Feature

Investigating torture: Should CIA agents take the blame?

Attorney General Eric Holder announced an investigation into whether 10 CIA agents went beyond Bush administration guidelines for “harsh interrogation;” White House officials will not be scrutinized.

“No matter which way he turns, President Obama just can’t seem to shake the legacy of George W. Bush’s presidency,” said Dan Balz in The Washington Post. Obama is now taking fire from both liberals and conservatives after Attorney General Eric Holder announced last week an investigation into whether the CIA broke the law by brutalizing suspected terrorists. The very narrow investigation will determine only if about 10 CIA agents went beyond Bush administration guidelines for “harsh interrogation.” To the dismay of the Left, the White House officials who authorized a host of “harsh interrogation” methods will not be scrutinized. Conservatives, meanwhile, called Holder’s investigation a partisan “witch hunt.”

The CIA agents in question engaged in some shocking behavior, said Scott Shane in The New York Times. According to newly released internal CIA documents, one prisoner was “lifted off the ground by his arms, which were tied behind his back.” Another was repeatedly knocked unconscious when an interrogator wrapped his hands around his carotid artery. Detainees were told that if they didn’t talk, their children and mothers would be dragged in, and killed or tortured; one witnessed a mock execution, complete with a gunshot and a blood-covered body. All that came on top of White House–authorized tactics of waterboarding, dousing with freezing water, and weeks of sleep deprivation.

These tactics aren’t pretty—but they worked, said Rich Lowry in National Review Online. The CIA’s internal report says detainees subjected to these methods, including top al Qaida operative Khalid Shaikh Mohammed, revealed plots to attack our consulate in Karachi, Pakistan; “fly hijacked aircraft into Heathrow Airport” in London; and destroy bridges, trains, and gas stations in the U.S. Six al Qaida operatives assigned to terror missions in the U.S. were identified and arrested. “For all their thundering about the criminal immorality of coercive interrogations, opponents never dare admit they could have elicited important, perhaps lifesaving, information.”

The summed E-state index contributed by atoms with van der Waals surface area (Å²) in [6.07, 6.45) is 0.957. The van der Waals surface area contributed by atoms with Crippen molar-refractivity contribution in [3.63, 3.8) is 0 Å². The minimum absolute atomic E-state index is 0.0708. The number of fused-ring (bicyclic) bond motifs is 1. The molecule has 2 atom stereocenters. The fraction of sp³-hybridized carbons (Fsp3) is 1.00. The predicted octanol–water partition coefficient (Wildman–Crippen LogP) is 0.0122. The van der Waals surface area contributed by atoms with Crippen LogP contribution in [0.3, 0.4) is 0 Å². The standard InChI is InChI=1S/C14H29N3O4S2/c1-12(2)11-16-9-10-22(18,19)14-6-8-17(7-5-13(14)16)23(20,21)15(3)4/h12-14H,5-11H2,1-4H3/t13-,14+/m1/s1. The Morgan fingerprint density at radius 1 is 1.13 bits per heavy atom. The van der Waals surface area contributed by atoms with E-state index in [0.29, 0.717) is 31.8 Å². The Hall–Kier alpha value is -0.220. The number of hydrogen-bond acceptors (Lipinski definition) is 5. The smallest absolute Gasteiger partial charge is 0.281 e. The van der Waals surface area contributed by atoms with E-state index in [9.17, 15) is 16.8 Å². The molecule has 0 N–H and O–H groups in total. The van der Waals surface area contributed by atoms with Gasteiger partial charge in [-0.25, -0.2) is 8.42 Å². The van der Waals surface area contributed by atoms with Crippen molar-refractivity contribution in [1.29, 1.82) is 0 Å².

First of all, we still do not know what information torture produced, said Glenn Greenwald in Salon.com. Let us not forget that the newly released CIA report is based solely on “claims of CIA officials themselves”—who have an obvious vested interest in justifying what they did. More important, “torture is a felony and a war crime,” so debating whether it “worked” is an obscenity. If the U.S. is to embrace torture, then we should do so fully and honestly by announcing that we now stand alone in the civilized world in believing that “torture is justifiable and just.” Holder’s decision to investigate only a few CIA agents is another obscenity, said Dahlia Lithwick in Slate.com. What about the White House officials and lawyers who authorized and closely supervised these barbaric interrogations?

In the end, Holder’s investigation will produce nothing of value, said Tim Rutten in the Los Angeles Times. What jury would convict CIA agents for threatening al Qaida terrorists? If, on the other hand, Holder dragged George W. Bush and Dick Cheney into court for criminal prosecution, the result would be “a divisive political disaster” that would overshadow every other issue. Still, the blot that torture has left on this country’s honor and reputation must be addressed. The best way to do that is to create a bipartisan commission to thoroughly investigate what we did to detainees during the Bush years. “And then we need to move on, resolved never to repeat such reprehensible conduct.”

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